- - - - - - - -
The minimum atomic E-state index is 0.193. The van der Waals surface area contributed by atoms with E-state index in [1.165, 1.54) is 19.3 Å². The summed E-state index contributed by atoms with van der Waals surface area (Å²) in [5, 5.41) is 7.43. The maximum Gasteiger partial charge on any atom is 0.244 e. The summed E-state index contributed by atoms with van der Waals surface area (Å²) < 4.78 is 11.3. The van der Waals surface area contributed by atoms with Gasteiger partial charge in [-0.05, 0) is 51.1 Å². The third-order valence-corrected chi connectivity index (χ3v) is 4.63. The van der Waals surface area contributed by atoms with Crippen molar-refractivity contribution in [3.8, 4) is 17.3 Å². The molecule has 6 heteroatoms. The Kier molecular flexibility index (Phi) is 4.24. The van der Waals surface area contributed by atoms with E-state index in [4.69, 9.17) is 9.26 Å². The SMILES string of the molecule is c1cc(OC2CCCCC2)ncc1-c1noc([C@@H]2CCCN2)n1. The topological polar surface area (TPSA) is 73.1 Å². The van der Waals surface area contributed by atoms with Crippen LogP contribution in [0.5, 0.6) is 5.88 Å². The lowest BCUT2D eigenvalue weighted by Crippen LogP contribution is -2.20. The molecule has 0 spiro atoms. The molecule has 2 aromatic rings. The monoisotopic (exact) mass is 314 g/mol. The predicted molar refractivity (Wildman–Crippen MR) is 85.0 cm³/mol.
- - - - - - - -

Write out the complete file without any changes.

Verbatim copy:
The minimum atomic E-state index is 0.193. The van der Waals surface area contributed by atoms with E-state index in [1.165, 1.54) is 19.3 Å². The summed E-state index contributed by atoms with van der Waals surface area (Å²) in [5, 5.41) is 7.43. The maximum Gasteiger partial charge on any atom is 0.244 e. The summed E-state index contributed by atoms with van der Waals surface area (Å²) < 4.78 is 11.3. The van der Waals surface area contributed by atoms with Gasteiger partial charge in [-0.05, 0) is 51.1 Å². The third-order valence-corrected chi connectivity index (χ3v) is 4.63. The van der Waals surface area contributed by atoms with Crippen molar-refractivity contribution in [3.8, 4) is 17.3 Å². The molecule has 6 heteroatoms. The Kier molecular flexibility index (Phi) is 4.24. The van der Waals surface area contributed by atoms with E-state index in [4.69, 9.17) is 9.26 Å². The SMILES string of the molecule is c1cc(OC2CCCCC2)ncc1-c1noc([C@@H]2CCCN2)n1. The topological polar surface area (TPSA) is 73.1 Å². The van der Waals surface area contributed by atoms with Crippen LogP contribution in [0.5, 0.6) is 5.88 Å². The lowest BCUT2D eigenvalue weighted by Crippen LogP contribution is -2.20. The molecule has 0 spiro atoms. The molecule has 2 aromatic rings. The monoisotopic (exact) mass is 314 g/mol. The predicted molar refractivity (Wildman–Crippen MR) is 85.0 cm³/mol.